He also denied in the most positive terms that he had at any time within the last few weeks paid a visit to a house at the corner of Gertrude and Nicholson streets, kept by No. 1. Any person who would swear that he had been there would swear falsely. A publican and a cabman were called. The publican saw nothing of the assault, and the cabman, apparently with great reluctance, admitted that he saw Greenough striking the woman and continuing to strike her until a strange man run across the street and struck him a blow on the face leaving a mark that was still visible. . No. 1 now entered the witness-box, and deposed that without the least provocation Greenough struck her a violent blow and endeavoured to upset her perambulator. That she then caught him by the whiskers, and that he continued to strike her until a man run over and struck him. She also swore most positively that Greenough went to her house Fitzroy Lodge some weeks ago, and made a great row, assaulted witness, and broke one of her earrings.

A stout female, named Mary Egan, corroborated the evidence of the last witness as to Greenough having paid a visit to Fitzroy Lodge, within the last few weeks. He gave a thundering knock at the door. Witness opened the door, and Greenongh asked-" where's the (adjective)-old cow '" and that he added-" I'll never stop till I put a ball through her." Two very intelligent little girls, named respectively, Mary Cummins and Kate Rositer, and a very intelligent young man, named Julius Copeland, were then called, and all three deposed that Greenough struck the lady first before she caught his whiskers, and that he continued to strike her until a man struck him and separated them. The Police Magistrate said that the Bench now had the evidence of three disinterested witnesses and would give full credence to it.

The case against Margaret Keeling, otherwise Margaret Greenough, was then dismissed, and in the cross case William Greenough was fined 40s. with 36s. costs. "I'll ask your Worship to bind this man, Greenough, to keep the peace," said Mr. Daly. "And I'll ask your Worship to bind Mrs. Keeling to keep the peace," said Mr. Lyons. "What? bind a woman to keep the peace towards a big man like that," sail MIr. Daly. "Yes, a man with such whiskers," replied Mr. Lyons.

"Well, yes, we'll bind them both over," said His Worship, Mr. Alley. "The bonds will be ready in a few minutes," said the clerk of petty sessions, and in three minutes the documents were ready. "You acknowledge yourself to be bound in the sum of one hundred pounds to keep the peace for six months ?" "Yes," said William, and "Yes," said Margaret. "I want five shillings from each of you."

The money was paid, and it is to be hoped that the public will have no more of Greenough v. Greenough, at least for some time to come.8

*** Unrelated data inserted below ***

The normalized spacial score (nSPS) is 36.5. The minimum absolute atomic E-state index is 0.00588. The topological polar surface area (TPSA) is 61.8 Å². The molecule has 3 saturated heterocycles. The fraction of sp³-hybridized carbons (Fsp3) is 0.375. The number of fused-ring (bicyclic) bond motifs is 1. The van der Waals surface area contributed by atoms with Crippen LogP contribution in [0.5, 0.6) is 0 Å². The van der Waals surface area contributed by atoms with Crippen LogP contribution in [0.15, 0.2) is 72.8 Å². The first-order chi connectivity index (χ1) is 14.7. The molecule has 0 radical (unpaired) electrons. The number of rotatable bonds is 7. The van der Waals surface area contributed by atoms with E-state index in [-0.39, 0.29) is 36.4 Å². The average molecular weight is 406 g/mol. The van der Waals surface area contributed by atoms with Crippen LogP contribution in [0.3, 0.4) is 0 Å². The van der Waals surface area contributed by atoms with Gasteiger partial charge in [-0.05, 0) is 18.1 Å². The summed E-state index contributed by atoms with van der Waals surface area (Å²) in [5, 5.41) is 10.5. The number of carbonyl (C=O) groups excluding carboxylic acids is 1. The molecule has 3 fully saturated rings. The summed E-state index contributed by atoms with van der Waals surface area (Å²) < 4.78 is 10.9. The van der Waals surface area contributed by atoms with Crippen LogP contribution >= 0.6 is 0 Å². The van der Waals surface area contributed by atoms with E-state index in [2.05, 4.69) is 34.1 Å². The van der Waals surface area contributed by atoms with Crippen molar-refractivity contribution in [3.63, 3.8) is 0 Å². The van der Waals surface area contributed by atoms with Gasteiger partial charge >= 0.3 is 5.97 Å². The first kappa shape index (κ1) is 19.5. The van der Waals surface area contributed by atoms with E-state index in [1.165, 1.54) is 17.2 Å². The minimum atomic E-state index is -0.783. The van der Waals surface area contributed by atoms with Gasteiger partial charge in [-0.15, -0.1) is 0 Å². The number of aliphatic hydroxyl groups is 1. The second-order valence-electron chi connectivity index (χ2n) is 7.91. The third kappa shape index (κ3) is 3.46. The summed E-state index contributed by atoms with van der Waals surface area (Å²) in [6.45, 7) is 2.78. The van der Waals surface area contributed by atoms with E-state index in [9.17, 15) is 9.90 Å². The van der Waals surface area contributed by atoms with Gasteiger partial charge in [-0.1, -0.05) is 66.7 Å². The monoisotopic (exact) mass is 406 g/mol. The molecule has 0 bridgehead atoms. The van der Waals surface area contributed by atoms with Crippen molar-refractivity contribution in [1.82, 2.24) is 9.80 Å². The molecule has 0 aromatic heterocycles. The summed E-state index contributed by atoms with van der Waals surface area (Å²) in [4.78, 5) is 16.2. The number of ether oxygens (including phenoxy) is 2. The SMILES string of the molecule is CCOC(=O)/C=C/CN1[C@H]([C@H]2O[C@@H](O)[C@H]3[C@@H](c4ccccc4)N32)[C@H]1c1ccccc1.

Locus Operandi

Research Notes

  • Research note 01: There must surely be a connection between these 2 ladies, or their descendents. Both families involved in pubs and the names are remarkably similar.

Children of Letitia Allwright and John McLean Armstrong

Family of Letitia Allwright and Willliam Greenough

Citations

  1. BDM in Australia, Aust Vital Records 1788-1905, 7335.
  2. BDM in Australia, Aust Vital Records 1788-1905, 7335 and 5829.
  3. Website Ancestry.com (http://www.ancestry.com) "Name:      Letitia Allwright
    Birth Date:      17 Dec 1833
    Father's name:      Thomas Allwright
    Mother's name:      Susanna Elizabeth Allwright
    Birth Place:      Tasmania
    Registration Year:      1836
    Registration Place:      New Norfolk, Tasmania
    Registration Number:      7335

    Source Information

    Ancestry.com. Australia Birth Index, 1788-1922 [database on-line]. Provo, UT, USA: Ancestry.com Operations, Inc., 2010.

    Original data: Compiled from publicly available sources."
  4. International Genealogical Index (IGI), C310431 1803-1837 1368234 Film NONE.
  5. BDM in Australia, Aust Vital Records 1788-1905, 618.
  6. Will, Will copies saved to home computer, , From Pro Vic Archives.
  7. Website Ancestry.com (http://www.ancestry.com) "Australia Marriage Index, 1788-1950 about William Greenough
    Name:      William Greenough
    Spouse Name:      Letitia Armstrong
    Marriage Date:      1880
    Marriage Place:      New South Wales
    Registration Place:      Albury, New South Wales
    Registration Year:      1880
    Registration number:      2440."
  8. Trove Digitised Newspapers, Mercury and Weekly Courier (Vic. : 1878 - 1903) Saturday 19 August 1882 p 3.
  9. BDM in Australia, Aust Vital Records 1788-1905, 1857/124.
  10. BDM in Australia, Aust Vital Records 1788-1905, 1869/2826.